DataSheet_1_(-)-Sativan Inhibits Tumor Development and Regulates miR-200c/PD-L1 in Triple Negative Breast Cancer Cells.zip (126.3 kB)

DataSheet_1_(-)-Sativan Inhibits Tumor Development and Regulates miR-200c/PD-L1 in Triple Negative Breast Cancer Cells.zip

Download (126.3 kB)
dataset
posted on 13.03.2020 by Fu Peng, Liang Xiong, Cheng Peng

Epithelial-to-mesenchymal transition (EMT) in cancer cells could convert epithelial-like cells to mesenchymal-like cells, resulting in the increased capacity of migration and invasion of cancer cells, and is an essential step in triple negative breast cancer (TNBC) development. Recent reports exert that these EMT-activated TNBC cells are more resistant to immune attacks, with high levels of programmed death ligand1 (PD-L1). Hence, it is worthwhile to find an effective approach in inhibiting EMT-activated TNBC cells. (-)-Sativan (SA) is a naturally isolated isoflavane and could be isolated from Spatholobus suberectus, a common traditional Chinese medicine used for breast cancer treatment. It was the first time that SA exerted anti-cancer effects on breast cancer cells, according to our study. In this study, SA displayed a significant inhibitory effect on the proliferation of TNBC cells by inducing apoptosis. SA increased Bax expression, and decreased Bcl-2 protein levels. SA inhibited cell migration and invasion of MDA-MB-231 and BT-549 cells. SA could decrease N-cadherin, Snail, Vimentin, and PD-L1 expression. SA increased miR-200c expression, and decreased PD-L1 expression. Luciferase assay showed that miR-200c directly targeted PD-L1. SA promoted tumor cell susceptibility to CTL-mediated lysis. Further study confirmed that SA could inhibit PD-L1 expression and EMT by up-regulating miR-200c. In vivo results displayed that SA could also inhibit tumor volumes and weights. These findings indicate that SA exerts an inhibitory effect on TNBC cell proliferation, migration, invasion, and tumor gtrowth, and partly provide evidence for the anti-breast cancer effect of Spatholobus suberectus Dunn in TNBC therapy.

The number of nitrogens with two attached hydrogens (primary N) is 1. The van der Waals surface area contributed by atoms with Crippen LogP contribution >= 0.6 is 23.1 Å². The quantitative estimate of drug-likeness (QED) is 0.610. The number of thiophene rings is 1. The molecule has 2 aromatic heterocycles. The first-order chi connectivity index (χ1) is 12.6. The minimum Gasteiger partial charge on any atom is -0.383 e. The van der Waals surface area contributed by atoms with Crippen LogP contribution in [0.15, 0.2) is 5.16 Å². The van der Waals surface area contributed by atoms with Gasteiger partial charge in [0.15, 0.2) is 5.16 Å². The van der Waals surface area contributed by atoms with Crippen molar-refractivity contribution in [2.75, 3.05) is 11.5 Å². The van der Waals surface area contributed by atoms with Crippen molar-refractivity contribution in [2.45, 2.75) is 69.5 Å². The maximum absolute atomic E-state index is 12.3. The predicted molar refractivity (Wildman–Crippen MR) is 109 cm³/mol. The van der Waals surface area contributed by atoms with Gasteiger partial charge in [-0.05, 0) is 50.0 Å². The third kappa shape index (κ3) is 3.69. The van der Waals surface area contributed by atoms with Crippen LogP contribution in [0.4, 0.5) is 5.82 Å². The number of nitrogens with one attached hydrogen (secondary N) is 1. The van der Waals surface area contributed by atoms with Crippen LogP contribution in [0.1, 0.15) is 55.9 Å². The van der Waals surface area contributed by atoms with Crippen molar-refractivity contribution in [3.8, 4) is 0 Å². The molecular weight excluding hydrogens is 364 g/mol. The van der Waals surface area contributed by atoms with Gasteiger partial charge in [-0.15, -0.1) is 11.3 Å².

History

Licence

Exports